Then comes the storyboard stage, under the guidance of director Loter and storyboard supervisor Nicholas Filippi. That is the transition between the written story to the visual animated version, whereby the artists will try to capture the whole idea of the plot into the animation. Storyboards are graphic organizers such as a series of illustrations or images displayed in sequence for the purpose of previsualizing the animated story. The storyboarding process was developed at the Walt Disney studio during the early 1930s. According to Christopher Finch in The Art of Walt Disney (Abrams, 1973), Disney credited animator Webb Smith with creating the idea of drawing scenes on separate sheets of paper and pinning them up on a bulletin board to tell a story in sequence, thus creating the first storyboard. In animation and special effects work, the storyboarding stage may be followed by simplified mock-ups called "animatics" to give a better idea of how the scene will look and feel with motion and timing. At its simplest, an animatic is a series of still images edited together and displayed in sequence. More commonly, a rough dialogue and/or rough sound track is added to the sequence of still images (usually taken from a storyboard) to test whether the sound and images are working effectively together. This allows the animators and directors to work out any screenplay, camera positioning, shot list and timing issues that may exist with the current storyboard. The storyboard and soundtrack are amended if necessary, and a new animatic may be created and reviewed with the director until the storyboard is perfected. Often storyboards are animated with simple zooms and pans to simulate camera movement (using non-linear editing software). These animations can be combined with available animatics, sound effects and dialog to create a presentation of how an episode could be shot and cut together. One advantage of using storyboards is that it allows (in film and business) the user to experiment with changes in the storyline to evoke stronger reaction or interest. Flashbacks, for instance, are often the result of sorting storyboards out of chronological order to help build suspense and interest. The process of visual thinking and planning allows a group of people to brainstorm together, placing their ideas on storyboards and then arranging the storyboards on the wall. This fosters more ideas and generates consensus inside the group. Animatics also help to work on the timing. If the story is too fast the viewers don't have time to get involved and if it is too slow they may lose interest.

Storyboard artists along with characters and backgorund designers draw the storyboards which are then assembled by animatic editors, like Peter Kaufmann, to have a rough idea of how the different scenes will look like in a few months from that moment and so create a preliminary caption of it. An animatic is built out of the storyboards matched with the recorded dialog to
work out the timing and pace of the show.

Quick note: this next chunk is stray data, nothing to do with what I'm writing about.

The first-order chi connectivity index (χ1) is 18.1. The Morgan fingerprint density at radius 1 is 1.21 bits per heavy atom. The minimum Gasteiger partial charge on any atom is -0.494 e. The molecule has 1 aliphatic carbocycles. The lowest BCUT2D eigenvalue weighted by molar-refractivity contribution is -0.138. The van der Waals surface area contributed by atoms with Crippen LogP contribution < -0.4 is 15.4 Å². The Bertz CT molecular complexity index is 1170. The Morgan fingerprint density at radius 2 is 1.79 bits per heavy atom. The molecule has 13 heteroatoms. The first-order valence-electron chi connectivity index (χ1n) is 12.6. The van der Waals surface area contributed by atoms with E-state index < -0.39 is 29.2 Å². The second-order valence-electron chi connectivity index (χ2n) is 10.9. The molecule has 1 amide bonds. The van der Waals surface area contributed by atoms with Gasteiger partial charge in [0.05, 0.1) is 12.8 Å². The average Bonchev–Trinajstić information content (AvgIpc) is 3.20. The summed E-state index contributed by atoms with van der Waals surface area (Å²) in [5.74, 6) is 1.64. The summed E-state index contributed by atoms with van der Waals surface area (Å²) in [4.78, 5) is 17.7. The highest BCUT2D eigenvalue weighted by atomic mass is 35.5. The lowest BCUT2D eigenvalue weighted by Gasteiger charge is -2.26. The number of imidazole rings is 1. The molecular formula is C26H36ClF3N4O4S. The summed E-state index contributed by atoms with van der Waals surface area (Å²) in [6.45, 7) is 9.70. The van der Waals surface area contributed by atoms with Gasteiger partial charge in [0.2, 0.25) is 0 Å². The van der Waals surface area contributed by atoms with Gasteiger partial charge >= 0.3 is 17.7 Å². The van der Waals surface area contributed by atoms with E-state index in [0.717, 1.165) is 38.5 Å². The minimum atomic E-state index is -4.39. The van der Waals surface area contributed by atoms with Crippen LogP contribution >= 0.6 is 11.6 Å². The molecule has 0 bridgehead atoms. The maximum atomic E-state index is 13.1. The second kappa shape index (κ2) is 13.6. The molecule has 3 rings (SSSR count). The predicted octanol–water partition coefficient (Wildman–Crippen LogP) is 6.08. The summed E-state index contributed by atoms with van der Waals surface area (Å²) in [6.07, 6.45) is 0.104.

There is a particular case with cut scenes (the ones cut from the finished work) as Steve Loter, the director, mentions in his blog "So the finale"; He entered the team during the second season and his first episode was "The Ron Factor". He was new in the show, so he kept referring back to the work performed by Chris Bailey
back on season one, and in the meanwhile he tried to maintain his own personal
identity. However once completed, he wasn't satisfied with the outcomes. So
McCorkle and Schooley described the 'overlapping dialog' theory was employed on the first
season to get that cinematic feel. So he re-cut the show
to that feel and it was better but not as satisfying as he expected.
After showing it to the executives, they also felt something was not
quite hitting; they mentioned that perhaps the pace was off, but it was
good enough to send into production.


So, on the second episode he worked in, "Naked Genius" (aired first in that season, sometimes production order is not the same with sequential order demanded by the story's timeline); he looked for a way to put his imprint and style in the show. So he decided to sped up the show. He pulled out pauses and breaths within the dialog and everything moved at
a breakneck speed. It was accepted since everyone liked it. However, there was a little problem. Since the scripts were written to a particular length and speeding
everything up made the show much shorter. So they had to use as much of the material they had in order to avoid additional writing and recording inserts during the animatic stage. Resulting in the use of as much as they had available; that leading to a lack of cut scenes from the animatics of
seasons 2 and 3 since they used as much material as they could. But during the start of Season 4, McCorkle and Schooley decided to accomodate the new
timing by writing longer scripts; however it led to the opposite results, the shows were
overlength. So they started cutting out whole
sequences, characters and situations and then re-writing and
re-boarding to make the new edits work. So for season 4 there is a huge amount of footage cut. Actually there is very little of real animation cut from Season 4,
but a lot of animatics with recorded dialog from the cast.